TV shows on DVD are the surprise high seller for retailers. So much so, that old series are finding the light of day and turning new profits unexpectedly. Studios and networks underestimated the sentimentality of the average viewer. Or maybe they underestimated the vast amounts of Obsessive Compulsive Disorders that go undiagnosed until it manifests itself in the form of having 11 complete seasons of FRASIER on DVD.
The most recent and interesting (to me anyway) marketing attempt relates to season 6 of 24 that just started on Jan 14th. Because of the serialized nature of the show 24, the network holds off the premiere from the fall schedule where you would get a few new episodes, then repeats, then a few new ones, then repeats – etc. all year – they premiere in January every year now and then go straight on with a new episode every week so that the viewers are never allowed to be bored or lose interest. Lost is trying something similar going 6 new episodes in a row, then 18 new ones all in a row starting in February. Fox likes to give 24 a big bang when they premiere in January, so this year’s (and last year) they started off with a Sunday night 2 hour premiere, then another 2 hours on Monday night – really getting the audience pumped & cooking. Since the show is addictive, this works well to hook everyone.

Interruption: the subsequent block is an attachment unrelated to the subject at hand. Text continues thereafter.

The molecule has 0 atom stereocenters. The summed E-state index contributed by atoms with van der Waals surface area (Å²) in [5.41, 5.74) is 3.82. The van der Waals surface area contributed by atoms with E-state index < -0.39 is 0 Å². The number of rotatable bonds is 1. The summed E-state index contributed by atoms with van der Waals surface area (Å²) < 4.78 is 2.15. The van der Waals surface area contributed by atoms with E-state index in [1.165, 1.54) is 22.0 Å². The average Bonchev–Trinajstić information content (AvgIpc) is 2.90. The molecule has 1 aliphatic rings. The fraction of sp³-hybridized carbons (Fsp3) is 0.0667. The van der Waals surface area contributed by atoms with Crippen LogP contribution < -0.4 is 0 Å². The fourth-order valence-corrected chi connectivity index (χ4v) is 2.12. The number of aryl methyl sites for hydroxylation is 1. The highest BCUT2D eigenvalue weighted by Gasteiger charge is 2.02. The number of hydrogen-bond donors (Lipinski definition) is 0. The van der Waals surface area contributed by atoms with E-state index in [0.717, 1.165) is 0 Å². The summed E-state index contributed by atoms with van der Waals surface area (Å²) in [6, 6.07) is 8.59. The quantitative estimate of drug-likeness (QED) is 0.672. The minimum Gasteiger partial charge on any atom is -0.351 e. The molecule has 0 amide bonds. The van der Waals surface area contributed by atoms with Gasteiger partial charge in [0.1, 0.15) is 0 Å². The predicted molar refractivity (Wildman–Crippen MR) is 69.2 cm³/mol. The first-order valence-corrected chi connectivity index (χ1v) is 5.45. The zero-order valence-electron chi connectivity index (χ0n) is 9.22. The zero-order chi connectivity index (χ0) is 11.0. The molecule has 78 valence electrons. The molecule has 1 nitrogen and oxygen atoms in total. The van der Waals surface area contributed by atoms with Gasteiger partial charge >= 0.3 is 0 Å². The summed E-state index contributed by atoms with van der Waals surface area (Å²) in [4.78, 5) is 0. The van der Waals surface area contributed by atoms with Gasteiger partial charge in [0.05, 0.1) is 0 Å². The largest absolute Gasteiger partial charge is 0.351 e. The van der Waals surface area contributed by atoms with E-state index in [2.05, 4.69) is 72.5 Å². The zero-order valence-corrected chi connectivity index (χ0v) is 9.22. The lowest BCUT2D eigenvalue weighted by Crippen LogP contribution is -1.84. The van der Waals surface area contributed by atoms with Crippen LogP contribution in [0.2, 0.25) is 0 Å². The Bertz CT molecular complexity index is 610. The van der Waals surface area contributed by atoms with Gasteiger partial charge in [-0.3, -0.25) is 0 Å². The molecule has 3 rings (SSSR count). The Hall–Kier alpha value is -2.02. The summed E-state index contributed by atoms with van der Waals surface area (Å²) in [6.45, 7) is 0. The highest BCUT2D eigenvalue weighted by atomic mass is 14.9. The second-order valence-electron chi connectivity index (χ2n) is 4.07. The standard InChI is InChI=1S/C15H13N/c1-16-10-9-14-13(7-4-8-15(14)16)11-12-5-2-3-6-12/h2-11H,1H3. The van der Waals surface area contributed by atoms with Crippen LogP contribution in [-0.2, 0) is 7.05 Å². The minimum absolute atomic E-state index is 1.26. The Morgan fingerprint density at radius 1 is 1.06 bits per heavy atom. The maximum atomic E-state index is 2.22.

The newest marketing ploy was releasing all 4 of these episodes on DVD on TUESDAY, the night after the 4th episode premiered. All I could think was “This kicks ass!” and then “I’ll bet the advertisers are pissed!” Here’s where this ploy has great risk and may affect the future of television. TV shows are made because of those annoying :30 commercials. I remind you of the obvious because with TV shows showing up on DVD, there’s no mention of the people who originally paid to get the show made and they aren’t seeing any of this new profit. Their incentive to continue to pay for advertising is dissipating. Part of what makes a commercial on a TV show profitable is that you’re paying for more than 1 airing (at least the national, anchor sponsors of any show). If people can buy the commercial free DVD the next day, the value of that commercial spot is lessened.
Unless all the networks become PAY PER VIEW or maybe if there’s even more product placement within a show itself, the TV industry is slowly heading into a new direction. Regardless, I find some of the most entertaining stories to be on television and not at the multiplex.